Big thank you to Aughing @ Replays.Net for this image! As you can see, your ‘X’ Shadowraze is roughly about the same distance from you as your attack range. The AoE for your 'Z' raze is almost at melee range and the AoE for your 'C' raze can be taken as the distance between Nevermore (who's last-hitting a melee creep) and the ranged creeps on the other side.
As you can see, the AoEs of Shadowraze can seem bigger than how you might have imagined it-and technically if the target you are Shadowrazing is at exactly the 450 range mark, he will receive the damage of all three Shadowrazes. However, it is still important as a Nevermore player to imagine the AoEs of your Shadowrazes a tad smaller than they are in reality, so that you have that feel of the 'pin-point accuracy' that is really required to land a nice, solid, accurate Shadowraze.
A popular strategy amongst many beginners, therefore, is to attack the target first and then immediately press ‘X’. Most of the time, assuming the target is slowed or stunned, the Shadowraze will hit. ‘Z’ is relatively simple to hit as it is literally at melee range, whilst ‘C’ is simply 3 AoE’s away from Nevermore. ‘C’ is possibly the hardest to aim out of the three Shadowrazes and a great deal of practice is required to aim them properly.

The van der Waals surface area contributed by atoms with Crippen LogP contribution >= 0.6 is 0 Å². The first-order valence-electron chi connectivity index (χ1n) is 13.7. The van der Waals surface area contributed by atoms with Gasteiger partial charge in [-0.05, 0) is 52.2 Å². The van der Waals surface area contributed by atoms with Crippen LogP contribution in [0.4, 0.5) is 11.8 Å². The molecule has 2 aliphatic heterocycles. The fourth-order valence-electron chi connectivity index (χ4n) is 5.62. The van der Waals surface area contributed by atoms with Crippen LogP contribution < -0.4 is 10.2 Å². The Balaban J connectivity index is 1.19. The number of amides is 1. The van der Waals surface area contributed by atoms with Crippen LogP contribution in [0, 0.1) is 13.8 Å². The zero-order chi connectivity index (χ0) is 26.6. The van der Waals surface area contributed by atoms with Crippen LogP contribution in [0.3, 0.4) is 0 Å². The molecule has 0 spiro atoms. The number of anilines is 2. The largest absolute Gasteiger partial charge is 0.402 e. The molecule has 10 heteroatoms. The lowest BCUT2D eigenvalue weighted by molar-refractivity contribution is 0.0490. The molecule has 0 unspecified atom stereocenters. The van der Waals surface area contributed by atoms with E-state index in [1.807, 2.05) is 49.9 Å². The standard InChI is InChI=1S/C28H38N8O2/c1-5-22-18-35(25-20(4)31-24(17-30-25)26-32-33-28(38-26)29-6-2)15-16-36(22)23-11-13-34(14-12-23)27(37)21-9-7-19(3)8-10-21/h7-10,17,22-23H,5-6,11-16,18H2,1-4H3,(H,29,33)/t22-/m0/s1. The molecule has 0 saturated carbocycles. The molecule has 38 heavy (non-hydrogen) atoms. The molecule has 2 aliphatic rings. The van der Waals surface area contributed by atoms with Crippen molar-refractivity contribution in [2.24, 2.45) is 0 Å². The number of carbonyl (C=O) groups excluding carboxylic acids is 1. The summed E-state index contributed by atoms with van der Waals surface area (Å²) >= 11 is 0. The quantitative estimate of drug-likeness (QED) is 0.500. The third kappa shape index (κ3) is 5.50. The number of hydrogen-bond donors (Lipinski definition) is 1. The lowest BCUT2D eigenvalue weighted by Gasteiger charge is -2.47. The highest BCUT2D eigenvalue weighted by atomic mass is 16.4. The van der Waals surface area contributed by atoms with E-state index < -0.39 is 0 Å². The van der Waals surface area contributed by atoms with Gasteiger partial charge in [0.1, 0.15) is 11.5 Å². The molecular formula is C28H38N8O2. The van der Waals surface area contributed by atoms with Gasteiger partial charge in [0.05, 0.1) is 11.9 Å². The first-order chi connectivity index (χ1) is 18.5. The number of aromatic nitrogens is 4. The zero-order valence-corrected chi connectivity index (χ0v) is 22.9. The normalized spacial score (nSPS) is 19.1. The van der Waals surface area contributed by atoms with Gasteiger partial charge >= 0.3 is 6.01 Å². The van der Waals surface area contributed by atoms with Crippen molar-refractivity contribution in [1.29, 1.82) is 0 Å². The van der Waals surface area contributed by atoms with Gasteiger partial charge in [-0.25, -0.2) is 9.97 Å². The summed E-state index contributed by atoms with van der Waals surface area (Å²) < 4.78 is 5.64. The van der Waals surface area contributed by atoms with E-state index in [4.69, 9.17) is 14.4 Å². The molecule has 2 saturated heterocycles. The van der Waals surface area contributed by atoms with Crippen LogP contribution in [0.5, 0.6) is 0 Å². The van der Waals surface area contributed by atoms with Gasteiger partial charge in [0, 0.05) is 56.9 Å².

There are some cases that really don’t give you the chance to attack the target first and you must use your instincts and your experience to aim those razes. I usually right click on the ground closest to my target before I calculate the distance in my head and decide whether to use ‘Z’, ‘X’ or ‘C’.
In most cases, there are about 4 kinds of scenarios that may arise when you try Shadowraze someone:
1. A stunner (e.g. Sven) comes in and stuns someone. You raze him twice, most likely with your ‘X’ and ‘C’ razes (the 2 second stun doesn’t really allow for all 3 of your razes to hit) and hopefully with a couple of extra attacks, you’ve managed to rack up a kill. This is the safest, and by far, the most common way of killing someone with your Shadowrazes. This accounts for around 70 % of my kills with Nevermore. Heres an example when my teammate Furion and Spectre (some sort of global strategy there, once again one of Loda's creations) helps me gank the other's team's main carry, Drow Ranger.
I was hiding in the Scourge forest when I told my teammate, Furion, to trap Drow Ranger with his spell 'Sprout' so we can gank her. This was an Inhouse game that wasn't particularly serious so there weren't too much wards around.